A vital aspect of fashion is its relationship to society at large. In recent years this has become considerably more complex. Everyday life is influenced by what people do, what they say, and more importantly what they wear. The clothes we are seen in say a great deal about ourselves than many may realize, and that in fact we are presenting a statement to the world. Without uttering a sound we are giving out clues about our social background, economic status, general likes and dislikes, and moreover how we view ourselves. Fashion is tied to society in more than one way: it is produced out of economic, political, and technological conditions as well as shaped by the social and cultural aspects that surround us in everyday life.
This collection on Ladies' Fashion at the turn of the 20th Century holds an arrangement of images dating from as far back as 1891 to as recent as 1913. Each image provides a glimpse into the statements that women were making during times of innovation, progression, and change. From advertisements about the newest corset to wear, to portraits of high societal women sporting their finest ensembles, these images can be looked upon with adoration, inspiration, and most of all respect.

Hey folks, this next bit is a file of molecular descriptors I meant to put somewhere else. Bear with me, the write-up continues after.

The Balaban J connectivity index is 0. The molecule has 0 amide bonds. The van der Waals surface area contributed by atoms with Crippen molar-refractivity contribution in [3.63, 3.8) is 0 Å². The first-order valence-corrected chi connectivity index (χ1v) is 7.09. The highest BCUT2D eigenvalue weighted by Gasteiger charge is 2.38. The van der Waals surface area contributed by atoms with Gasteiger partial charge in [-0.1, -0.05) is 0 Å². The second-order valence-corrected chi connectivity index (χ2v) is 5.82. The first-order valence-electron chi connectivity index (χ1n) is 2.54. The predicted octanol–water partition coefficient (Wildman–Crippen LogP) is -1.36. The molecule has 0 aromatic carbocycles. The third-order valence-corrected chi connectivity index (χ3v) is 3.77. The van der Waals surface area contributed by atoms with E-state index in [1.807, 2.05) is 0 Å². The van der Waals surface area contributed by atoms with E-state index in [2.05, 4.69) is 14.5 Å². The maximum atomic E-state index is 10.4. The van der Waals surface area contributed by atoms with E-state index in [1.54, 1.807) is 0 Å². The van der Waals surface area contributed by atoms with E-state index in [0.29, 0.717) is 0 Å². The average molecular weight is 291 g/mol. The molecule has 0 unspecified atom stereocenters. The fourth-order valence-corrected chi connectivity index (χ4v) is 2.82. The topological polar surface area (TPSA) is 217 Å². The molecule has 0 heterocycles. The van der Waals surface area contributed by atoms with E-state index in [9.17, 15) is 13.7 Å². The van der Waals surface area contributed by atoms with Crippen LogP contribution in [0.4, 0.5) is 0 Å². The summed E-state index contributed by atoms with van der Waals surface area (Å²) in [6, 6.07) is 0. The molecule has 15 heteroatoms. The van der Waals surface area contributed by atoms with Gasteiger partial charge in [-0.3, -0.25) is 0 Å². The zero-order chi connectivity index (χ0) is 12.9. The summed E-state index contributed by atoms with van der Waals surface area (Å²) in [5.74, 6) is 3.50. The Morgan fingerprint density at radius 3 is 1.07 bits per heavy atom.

All of the images shown have been taken from the very popular ladies' periodical The Lady of the House, which was published in Ireland. It was produced between the years of 1880 and 1924 when it joined with The Irish Tatler and Sketch. The periodical itself was known for its high quality illustrations, photographs and prints. While it focused mainly on beauty and "at home" matters, the periodical also published economic, political, and societal pieces. Overall, The Lady of the House provides worthwhile awareness to Ireland’s society during the late 19th and early 20th century.
This gallery has been created, compiled, and completed by Michael Lauren Kisha, Undergraduate at Boston University, Boston, MA, USA, Class of 2013; European History major.
The periodical, The Lady of the House, can be accessed in the Reading Room, Dublin City Library & Archive. Find out more also about the wide range of material that forms part of the Dublin and Irish Collections in Dublin City Public Libraries.